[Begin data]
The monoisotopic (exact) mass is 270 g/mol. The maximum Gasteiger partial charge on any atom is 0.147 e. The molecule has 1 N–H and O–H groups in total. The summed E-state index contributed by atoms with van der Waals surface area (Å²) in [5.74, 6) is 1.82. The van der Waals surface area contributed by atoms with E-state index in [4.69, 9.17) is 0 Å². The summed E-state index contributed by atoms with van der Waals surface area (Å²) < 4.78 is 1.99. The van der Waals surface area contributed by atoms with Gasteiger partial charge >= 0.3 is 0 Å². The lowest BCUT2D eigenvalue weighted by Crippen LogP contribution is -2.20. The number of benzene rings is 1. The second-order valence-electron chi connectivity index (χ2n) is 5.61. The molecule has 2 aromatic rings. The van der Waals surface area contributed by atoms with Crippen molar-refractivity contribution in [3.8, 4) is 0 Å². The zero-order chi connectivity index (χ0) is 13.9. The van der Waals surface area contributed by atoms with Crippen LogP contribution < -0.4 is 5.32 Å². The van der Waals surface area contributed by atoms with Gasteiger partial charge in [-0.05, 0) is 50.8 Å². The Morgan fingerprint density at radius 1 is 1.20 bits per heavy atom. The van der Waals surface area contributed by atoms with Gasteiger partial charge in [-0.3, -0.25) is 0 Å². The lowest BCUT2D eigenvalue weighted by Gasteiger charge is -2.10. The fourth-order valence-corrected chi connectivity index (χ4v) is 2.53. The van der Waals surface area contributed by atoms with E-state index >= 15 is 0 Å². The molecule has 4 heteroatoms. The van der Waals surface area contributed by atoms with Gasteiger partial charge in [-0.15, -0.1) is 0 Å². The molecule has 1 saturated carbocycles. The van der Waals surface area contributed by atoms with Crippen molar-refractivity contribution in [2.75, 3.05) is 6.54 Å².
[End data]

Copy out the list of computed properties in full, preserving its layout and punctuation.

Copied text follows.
The monoisotopic (exact) mass is 270 g/mol. The maximum Gasteiger partial charge on any atom is 0.147 e. The molecule has 1 N–H and O–H groups in total. The summed E-state index contributed by atoms with van der Waals surface area (Å²) in [5.74, 6) is 1.82. The van der Waals surface area contributed by atoms with E-state index in [4.69, 9.17) is 0 Å². The summed E-state index contributed by atoms with van der Waals surface area (Å²) < 4.78 is 1.99. The van der Waals surface area contributed by atoms with Gasteiger partial charge >= 0.3 is 0 Å². The lowest BCUT2D eigenvalue weighted by Crippen LogP contribution is -2.20. The number of benzene rings is 1. The second-order valence-electron chi connectivity index (χ2n) is 5.61. The molecule has 2 aromatic rings. The van der Waals surface area contributed by atoms with Crippen molar-refractivity contribution in [3.8, 4) is 0 Å². The zero-order chi connectivity index (χ0) is 13.9. The van der Waals surface area contributed by atoms with Crippen LogP contribution < -0.4 is 5.32 Å². The van der Waals surface area contributed by atoms with Gasteiger partial charge in [-0.05, 0) is 50.8 Å². The Morgan fingerprint density at radius 1 is 1.20 bits per heavy atom. The van der Waals surface area contributed by atoms with Gasteiger partial charge in [-0.3, -0.25) is 0 Å². The lowest BCUT2D eigenvalue weighted by Gasteiger charge is -2.10. The fourth-order valence-corrected chi connectivity index (χ4v) is 2.53. The van der Waals surface area contributed by atoms with E-state index >= 15 is 0 Å². The molecule has 4 heteroatoms. The van der Waals surface area contributed by atoms with Gasteiger partial charge in [-0.15, -0.1) is 0 Å². The molecule has 1 saturated carbocycles. The van der Waals surface area contributed by atoms with Crippen molar-refractivity contribution in [2.75, 3.05) is 6.54 Å².